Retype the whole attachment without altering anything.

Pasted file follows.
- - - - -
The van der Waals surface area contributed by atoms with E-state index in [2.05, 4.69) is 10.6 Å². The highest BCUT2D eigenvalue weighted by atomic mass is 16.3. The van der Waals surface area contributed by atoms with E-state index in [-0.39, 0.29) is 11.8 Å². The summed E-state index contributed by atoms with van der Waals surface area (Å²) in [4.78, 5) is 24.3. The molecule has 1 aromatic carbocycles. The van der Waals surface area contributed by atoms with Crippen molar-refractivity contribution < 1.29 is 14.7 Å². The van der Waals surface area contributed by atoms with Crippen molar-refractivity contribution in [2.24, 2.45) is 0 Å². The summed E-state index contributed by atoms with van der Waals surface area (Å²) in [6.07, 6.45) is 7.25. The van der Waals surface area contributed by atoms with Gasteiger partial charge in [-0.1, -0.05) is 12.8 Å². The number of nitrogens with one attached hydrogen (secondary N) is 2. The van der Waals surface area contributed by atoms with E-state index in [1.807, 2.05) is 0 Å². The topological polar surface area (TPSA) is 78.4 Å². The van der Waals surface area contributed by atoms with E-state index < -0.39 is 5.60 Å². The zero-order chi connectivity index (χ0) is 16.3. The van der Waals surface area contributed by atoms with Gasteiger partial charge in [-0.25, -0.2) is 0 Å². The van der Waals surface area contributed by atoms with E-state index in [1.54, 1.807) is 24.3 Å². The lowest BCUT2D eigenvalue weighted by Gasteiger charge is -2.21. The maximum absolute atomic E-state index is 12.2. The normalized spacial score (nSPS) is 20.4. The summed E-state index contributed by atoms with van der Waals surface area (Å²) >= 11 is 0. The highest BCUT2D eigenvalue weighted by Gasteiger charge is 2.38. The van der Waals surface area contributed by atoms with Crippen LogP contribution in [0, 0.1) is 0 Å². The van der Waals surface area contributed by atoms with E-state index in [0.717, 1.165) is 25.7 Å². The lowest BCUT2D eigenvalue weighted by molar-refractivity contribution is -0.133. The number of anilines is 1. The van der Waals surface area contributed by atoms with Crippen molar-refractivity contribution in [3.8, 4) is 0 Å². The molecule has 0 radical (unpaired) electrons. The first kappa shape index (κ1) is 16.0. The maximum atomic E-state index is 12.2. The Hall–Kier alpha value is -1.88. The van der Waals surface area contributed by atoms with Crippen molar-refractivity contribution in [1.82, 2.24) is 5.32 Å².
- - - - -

The van der Waals surface area contributed by atoms with E-state index in [2.05, 4.69) is 10.6 Å². The highest BCUT2D eigenvalue weighted by atomic mass is 16.3. The van der Waals surface area contributed by atoms with E-state index in [-0.39, 0.29) is 11.8 Å². The summed E-state index contributed by atoms with van der Waals surface area (Å²) in [4.78, 5) is 24.3. The molecule has 1 aromatic carbocycles. The van der Waals surface area contributed by atoms with Crippen molar-refractivity contribution < 1.29 is 14.7 Å². The van der Waals surface area contributed by atoms with Crippen molar-refractivity contribution in [2.24, 2.45) is 0 Å². The summed E-state index contributed by atoms with van der Waals surface area (Å²) in [6.07, 6.45) is 7.25. The van der Waals surface area contributed by atoms with Gasteiger partial charge in [-0.1, -0.05) is 12.8 Å². The number of nitrogens with one attached hydrogen (secondary N) is 2. The van der Waals surface area contributed by atoms with E-state index in [1.807, 2.05) is 0 Å². The topological polar surface area (TPSA) is 78.4 Å². The van der Waals surface area contributed by atoms with E-state index < -0.39 is 5.60 Å². The zero-order chi connectivity index (χ0) is 16.3. The van der Waals surface area contributed by atoms with Gasteiger partial charge in [-0.25, -0.2) is 0 Å². The van der Waals surface area contributed by atoms with E-state index in [1.54, 1.807) is 24.3 Å². The lowest BCUT2D eigenvalue weighted by Gasteiger charge is -2.21. The maximum absolute atomic E-state index is 12.2. The normalized spacial score (nSPS) is 20.4. The summed E-state index contributed by atoms with van der Waals surface area (Å²) >= 11 is 0. The highest BCUT2D eigenvalue weighted by Gasteiger charge is 2.38. The van der Waals surface area contributed by atoms with Crippen LogP contribution in [0, 0.1) is 0 Å². The van der Waals surface area contributed by atoms with E-state index in [0.717, 1.165) is 25.7 Å². The lowest BCUT2D eigenvalue weighted by molar-refractivity contribution is -0.133. The number of anilines is 1. The van der Waals surface area contributed by atoms with Crippen molar-refractivity contribution in [3.8, 4) is 0 Å². The molecule has 0 radical (unpaired) electrons. The first kappa shape index (κ1) is 16.0. The maximum atomic E-state index is 12.2. The Hall–Kier alpha value is -1.88. The van der Waals surface area contributed by atoms with Crippen molar-refractivity contribution in [1.82, 2.24) is 5.32 Å².